USMB encourages MCC to hold to traditional view of marriage

MCC reviews lifestyle expectations, continue to allow for exceptions


US. Mennonite Brethren leaders have sent a letter to Mennonite Central Committee encouraging the inter-Mennonite relief, development and peace organization to hold all who serve with the agency to the traditional view of marriage as between one man and one woman.

The letter was prompted by a recent decision by MCC to continue to allow for exceptions to the framework, including the stated lifestyle expectation that all MCC staff and volunteers will “respect and abide by an understanding of sexual intimacy as only within marriage between one man and one woman, reflecting the confessions of faith of [MCC’s] supporting denominations,” as explained in a letter to denominational leaders written by J. Ron Byler, MCC U.S. executive director.

The USMB letter, emailed April 23, 2018, and addressed to Byler, says, “We strongly encourage MCC to continue to hold to those standards for all positions in the U.S. We are very disappointed to learn that MCC has made provision for possible exceptions to this standard…. We fervently ask that MCC remain firm concerning previously stated positions about marriage and sexuality—for all who serve MCC in any capacity.”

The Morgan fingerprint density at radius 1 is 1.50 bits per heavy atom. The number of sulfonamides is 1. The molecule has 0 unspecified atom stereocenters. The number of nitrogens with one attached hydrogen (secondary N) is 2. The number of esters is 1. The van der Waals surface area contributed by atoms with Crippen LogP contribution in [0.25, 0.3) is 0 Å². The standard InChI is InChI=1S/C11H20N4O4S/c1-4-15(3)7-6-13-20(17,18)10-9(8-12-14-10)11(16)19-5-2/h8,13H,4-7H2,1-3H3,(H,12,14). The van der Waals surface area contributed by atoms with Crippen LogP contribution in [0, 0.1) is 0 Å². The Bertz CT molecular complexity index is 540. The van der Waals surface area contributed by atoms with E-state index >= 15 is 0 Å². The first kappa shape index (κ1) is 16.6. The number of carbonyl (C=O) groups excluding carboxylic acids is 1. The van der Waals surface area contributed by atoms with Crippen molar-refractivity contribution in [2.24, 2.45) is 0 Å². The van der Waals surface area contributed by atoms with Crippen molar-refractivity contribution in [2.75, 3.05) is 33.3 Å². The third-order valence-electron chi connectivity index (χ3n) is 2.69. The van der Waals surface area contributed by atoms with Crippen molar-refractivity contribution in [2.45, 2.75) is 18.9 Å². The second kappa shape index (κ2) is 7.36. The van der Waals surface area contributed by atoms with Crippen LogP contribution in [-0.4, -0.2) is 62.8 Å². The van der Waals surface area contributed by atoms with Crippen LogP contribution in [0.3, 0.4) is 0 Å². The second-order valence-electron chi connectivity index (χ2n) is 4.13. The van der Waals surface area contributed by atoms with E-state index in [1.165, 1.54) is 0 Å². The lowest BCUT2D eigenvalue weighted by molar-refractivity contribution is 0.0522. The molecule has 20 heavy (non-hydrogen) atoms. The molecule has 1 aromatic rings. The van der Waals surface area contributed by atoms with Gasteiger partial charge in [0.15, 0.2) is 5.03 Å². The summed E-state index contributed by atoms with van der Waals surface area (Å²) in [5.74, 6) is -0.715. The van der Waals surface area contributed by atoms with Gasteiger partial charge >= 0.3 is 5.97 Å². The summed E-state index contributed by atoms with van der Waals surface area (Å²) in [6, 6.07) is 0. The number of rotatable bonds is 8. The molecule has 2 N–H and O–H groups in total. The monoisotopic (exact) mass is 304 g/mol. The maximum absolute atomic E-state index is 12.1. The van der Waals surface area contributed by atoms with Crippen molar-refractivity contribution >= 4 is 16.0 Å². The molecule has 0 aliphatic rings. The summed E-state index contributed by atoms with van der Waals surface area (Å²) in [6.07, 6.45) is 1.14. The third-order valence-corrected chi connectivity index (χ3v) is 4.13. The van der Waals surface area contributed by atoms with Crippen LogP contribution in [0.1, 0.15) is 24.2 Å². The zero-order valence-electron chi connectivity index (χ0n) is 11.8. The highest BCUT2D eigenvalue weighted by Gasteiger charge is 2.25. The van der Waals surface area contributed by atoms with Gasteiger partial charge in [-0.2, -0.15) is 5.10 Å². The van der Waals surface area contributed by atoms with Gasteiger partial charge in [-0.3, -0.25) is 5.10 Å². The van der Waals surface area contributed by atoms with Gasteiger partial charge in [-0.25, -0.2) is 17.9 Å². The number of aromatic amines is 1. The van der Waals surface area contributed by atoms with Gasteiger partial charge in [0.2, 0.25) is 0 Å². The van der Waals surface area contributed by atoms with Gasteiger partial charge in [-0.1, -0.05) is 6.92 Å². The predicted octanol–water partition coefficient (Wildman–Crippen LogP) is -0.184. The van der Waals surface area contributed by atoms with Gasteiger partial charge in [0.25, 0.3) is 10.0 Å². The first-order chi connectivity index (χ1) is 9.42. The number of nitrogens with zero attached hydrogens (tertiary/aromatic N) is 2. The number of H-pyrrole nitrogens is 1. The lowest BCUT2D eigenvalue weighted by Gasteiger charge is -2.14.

The USMB letter was signed by Don Morris, USMB national director, Tim Sullivan, U.S. Board of Faith and Life chair, and Marv Schellenberg, USMB Leadership Board chair.

The letter concludes with, “Our hope is for continuing collaboration and connection between MCC and USMB. We are thankful for the many good things that MCC provides around the world in the name of Jesus.”

Framework review processed extensively

In March, MCC’s U.S. and Canadian boards approved the possibility of exceptions to the lifestyle expectations for some MCC personnel, although those parameters have not been completely defined. The updates came as the boards reviewed MCC’s human resources (HR) framework at their annual joint meeting March 16-17 in Abbotsford, B.C.

The HR framework is one of eight frameworks authorized and approved by the two boards to govern their shared work around the globe. The frameworks are reviewed regularly on a four-year cycle, and this meeting was the culmination of a two-year process around the human resources framework, which included input from MCC staff and Anabaptist church leaders in Canada and the U.S. The boards of all provincial and regional MCC offices also processed the framework.

At the close of the day, the boards approved an updated framework to be implemented in coming months, as well as a code of conduct outlining the faith, personal and professional conduct expectations of personnel and board members.

Along with the faith qualifications and professional standards, MCC personnel and board members are expected to respect and abide by an understanding of sexual intimacy as only within marriage between one man and one woman, among other aspects of personal conduct.